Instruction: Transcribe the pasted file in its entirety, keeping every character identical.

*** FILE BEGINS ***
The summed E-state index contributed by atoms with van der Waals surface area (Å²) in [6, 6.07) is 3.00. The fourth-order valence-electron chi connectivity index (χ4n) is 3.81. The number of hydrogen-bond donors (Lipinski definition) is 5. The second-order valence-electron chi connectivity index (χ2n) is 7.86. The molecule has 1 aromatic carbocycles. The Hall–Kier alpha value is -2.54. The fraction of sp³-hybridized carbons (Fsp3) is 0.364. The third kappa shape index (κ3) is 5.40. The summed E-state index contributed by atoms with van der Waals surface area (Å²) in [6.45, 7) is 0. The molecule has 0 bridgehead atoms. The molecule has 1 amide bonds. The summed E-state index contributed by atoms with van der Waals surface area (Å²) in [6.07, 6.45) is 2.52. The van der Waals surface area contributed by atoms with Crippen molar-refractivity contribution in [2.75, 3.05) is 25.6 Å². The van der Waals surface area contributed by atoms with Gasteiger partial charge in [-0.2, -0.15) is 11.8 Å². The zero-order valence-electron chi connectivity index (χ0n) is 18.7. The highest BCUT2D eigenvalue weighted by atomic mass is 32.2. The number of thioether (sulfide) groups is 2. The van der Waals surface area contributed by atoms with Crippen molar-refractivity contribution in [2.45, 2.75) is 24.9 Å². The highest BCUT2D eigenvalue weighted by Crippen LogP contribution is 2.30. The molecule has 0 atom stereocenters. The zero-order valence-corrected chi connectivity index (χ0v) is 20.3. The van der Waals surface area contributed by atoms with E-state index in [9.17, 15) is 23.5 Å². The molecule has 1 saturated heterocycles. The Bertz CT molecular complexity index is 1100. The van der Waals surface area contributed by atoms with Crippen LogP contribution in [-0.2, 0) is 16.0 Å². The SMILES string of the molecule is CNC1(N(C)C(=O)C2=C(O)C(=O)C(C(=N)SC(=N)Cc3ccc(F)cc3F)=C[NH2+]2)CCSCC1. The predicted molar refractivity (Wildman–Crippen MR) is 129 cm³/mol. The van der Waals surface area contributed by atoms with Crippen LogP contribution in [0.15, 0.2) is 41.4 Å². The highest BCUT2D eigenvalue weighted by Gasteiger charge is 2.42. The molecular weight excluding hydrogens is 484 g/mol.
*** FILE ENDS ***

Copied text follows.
The summed E-state index contributed by atoms with van der Waals surface area (Å²) in [6, 6.07) is 3.00. The fourth-order valence-electron chi connectivity index (χ4n) is 3.81. The number of hydrogen-bond donors (Lipinski definition) is 5. The second-order valence-electron chi connectivity index (χ2n) is 7.86. The molecule has 1 aromatic carbocycles. The Hall–Kier alpha value is -2.54. The fraction of sp³-hybridized carbons (Fsp3) is 0.364. The third kappa shape index (κ3) is 5.40. The summed E-state index contributed by atoms with van der Waals surface area (Å²) in [6.45, 7) is 0. The molecule has 0 bridgehead atoms. The molecule has 1 amide bonds. The summed E-state index contributed by atoms with van der Waals surface area (Å²) in [6.07, 6.45) is 2.52. The van der Waals surface area contributed by atoms with Crippen molar-refractivity contribution in [2.75, 3.05) is 25.6 Å². The van der Waals surface area contributed by atoms with Gasteiger partial charge in [-0.2, -0.15) is 11.8 Å². The zero-order valence-electron chi connectivity index (χ0n) is 18.7. The highest BCUT2D eigenvalue weighted by atomic mass is 32.2. The number of thioether (sulfide) groups is 2. The van der Waals surface area contributed by atoms with Crippen molar-refractivity contribution in [2.45, 2.75) is 24.9 Å². The highest BCUT2D eigenvalue weighted by Crippen LogP contribution is 2.30. The molecule has 0 atom stereocenters. The zero-order valence-corrected chi connectivity index (χ0v) is 20.3. The van der Waals surface area contributed by atoms with E-state index in [9.17, 15) is 23.5 Å². The molecule has 1 saturated heterocycles. The Bertz CT molecular complexity index is 1100. The van der Waals surface area contributed by atoms with Crippen LogP contribution in [-0.2, 0) is 16.0 Å². The SMILES string of the molecule is CNC1(N(C)C(=O)C2=C(O)C(=O)C(C(=N)SC(=N)Cc3ccc(F)cc3F)=C[NH2+]2)CCSCC1. The predicted molar refractivity (Wildman–Crippen MR) is 129 cm³/mol. The van der Waals surface area contributed by atoms with Crippen LogP contribution in [0.15, 0.2) is 41.4 Å². The highest BCUT2D eigenvalue weighted by Gasteiger charge is 2.42. The molecular weight excluding hydrogens is 484 g/mol.